Giant Raspberry Macarons

I finaaalllllyyyy got around to making giant macarons, yay! I decided to fill my macarons with fresh raspberries and whipped Chantilly cream, to make them nice and summery and light 🙂  Oh, and of course – they had to be pink.


The process for making a giant macaron is exactly the same as if you were to make normal (and now seemingly small) macarons. All thats different is piping a bigger shell, and baking for a few extra moments.

As always I used the classic Indulge with Mimi macaron shell recipe, as it is the best!


This recipe is so versatile – feel free to substitute/ add any different berries or fillings etc. 🙂 And do feel free to ask any questions or queries below, as I know how daunting macarons can seem.


Ingredients: (This recipe makes 12 normal macarons – so I doubled up!)

  • 65g ground almonds
  • 65g icing sugar
  • 45g caster sugar
  • 50g aged egg whites, ideally left in the fridge over night
  • pinch of salt
  • pink food gel
  • 300g fresh raspberries
  • 300ml double cream
  • 1 tbsp. icing sugar


  1. Line 2 baking trays with parchment paper or a silicon mat.
  2. Sift together your ground almonds and icing sugar together into a bowl, discarding large lumps and replace with some more ground almond! I also like to give my ground almonds and icing sugar a whizz in the food processor – so the consistency is super fine.
  3. In a clean glass bowl, whisk your egg whites until foamy and frothy. Add you salt and continue to whisk until ‘soft peaks’ – this is when the egg whites are starting to get thicker, but don’t yet retain their shape. This is when I add in a few toothpicks worth of food gel.
  4. Add your caster sugar in 3 stages and continue to whisk until you get a nice glossy meringue – I would say for another 2 or 3 minutes.
  5. Add 1/3 of the almond mix into the egg whites and fold with a spatula. With your spatula make figures of 8 patterns, scooping the ground almond mix around and down in the meringue. You don’t have to be too delicate at this stage!
  6. Add the rest of the almond mix and continue to fold gently. This stage is called ‘Macaronage’, and is so critical!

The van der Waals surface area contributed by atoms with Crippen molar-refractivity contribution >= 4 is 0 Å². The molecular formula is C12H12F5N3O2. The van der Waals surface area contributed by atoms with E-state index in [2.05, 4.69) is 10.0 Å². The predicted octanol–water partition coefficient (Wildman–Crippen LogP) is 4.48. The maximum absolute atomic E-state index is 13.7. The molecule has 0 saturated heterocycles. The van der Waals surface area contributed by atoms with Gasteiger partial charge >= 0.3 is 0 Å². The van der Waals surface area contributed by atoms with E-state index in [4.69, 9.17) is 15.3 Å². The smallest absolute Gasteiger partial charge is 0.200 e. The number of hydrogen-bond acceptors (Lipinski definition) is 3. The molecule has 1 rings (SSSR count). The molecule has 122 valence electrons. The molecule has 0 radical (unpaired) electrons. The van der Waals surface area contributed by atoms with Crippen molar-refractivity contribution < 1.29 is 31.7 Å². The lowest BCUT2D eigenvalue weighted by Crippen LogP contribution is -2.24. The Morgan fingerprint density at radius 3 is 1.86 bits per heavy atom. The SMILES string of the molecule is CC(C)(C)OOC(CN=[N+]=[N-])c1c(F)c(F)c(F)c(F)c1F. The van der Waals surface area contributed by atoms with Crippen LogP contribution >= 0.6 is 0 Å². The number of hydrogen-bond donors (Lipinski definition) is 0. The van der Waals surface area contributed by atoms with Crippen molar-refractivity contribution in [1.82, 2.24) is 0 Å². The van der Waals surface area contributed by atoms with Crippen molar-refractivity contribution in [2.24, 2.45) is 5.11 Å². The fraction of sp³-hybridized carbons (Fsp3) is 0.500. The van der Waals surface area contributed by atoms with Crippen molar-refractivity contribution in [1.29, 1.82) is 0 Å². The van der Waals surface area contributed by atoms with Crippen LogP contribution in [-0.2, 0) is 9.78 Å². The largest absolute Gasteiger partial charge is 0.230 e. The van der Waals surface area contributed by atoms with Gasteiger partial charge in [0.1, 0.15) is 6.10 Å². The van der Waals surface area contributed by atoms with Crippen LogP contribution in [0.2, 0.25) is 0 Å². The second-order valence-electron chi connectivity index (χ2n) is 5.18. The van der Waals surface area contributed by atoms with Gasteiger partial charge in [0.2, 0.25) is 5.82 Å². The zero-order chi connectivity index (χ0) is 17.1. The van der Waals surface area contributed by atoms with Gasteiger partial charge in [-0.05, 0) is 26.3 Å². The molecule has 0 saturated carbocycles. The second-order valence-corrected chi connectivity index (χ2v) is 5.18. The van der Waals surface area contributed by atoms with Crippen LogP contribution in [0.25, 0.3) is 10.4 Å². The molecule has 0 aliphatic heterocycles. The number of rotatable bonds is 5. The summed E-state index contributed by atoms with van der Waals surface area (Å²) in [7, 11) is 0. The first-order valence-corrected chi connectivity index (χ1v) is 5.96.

1. Stop folding when your macaronage has a ‘lava-like’ or honey consistency – this consistency is thinner than I had ever been achieving before I started using Mimi’s recipe. Another great tip is to draw out a figure of 8 into the macaronage with your spatula – if the trails of the macaronage mix stay in place then it is ready (see pic below). Check this if you’re at all worried! 🙂
  7. Next, fill up your piping bag, and pipe the macaron mixture into giant circles:
    1. Take your piping bag, and pipe the mixture in a swirling motion, around the first central point, until you have your desired diameter – I did roughly 3 ‘swirls’ (check out my pictures for visuals if you’re at all confused 🙂 )
  8. After piping, bang your tray on top of your work surface… by tap I mean actually hit your baking tray down onto the surface with quite a force. This is to get rid of any air bubbles in your shells which cause cracking when baking. I tap my tray about 3 or 4 times, but try not to get carried away..!
  9. If there are any visible air bubbles on the surface of your macarons, pop them with a toothpick.
  10. Next, turn on your oven to 160°C.
  11. Leave your macaron shells to rest on a work surface for around 30 mins. This is so your shell’s develop a ‘skin’, which allows little macaron ‘feet’ to form when baking. I have always rested my macarons, although some cookery books will miss out this step. You’re looking for the appearance of your shells to become matte and not shiny at all, this could take 15 mins, or even 45!
  12. Place one baking tray into the oven at a time, and bake for 12-14mins. Your macarons should have little feet forming, and turn a very pale golden colour 🙂
  13. Gently remove the shells from your baking parchment, and leave to cool.
  14. Now it’s time to make the Chantilly cream. Place the icing sugar and double cream in a large mixing bowl, and add a dash of vanilla. Whisk using an electric whisk, until soft peaks are achieved.
  15. Place your Chantilly into a piping bag fitted with a round nozzle, and it’s time to assemble!
  16. Pair up your macaron shells into shells of similar size.
  17. Pipe alternate dollops of Chantilly cream to fresh raspberries within the middle of your macarons.
  18. Eat and enjoy 🙂 ❤



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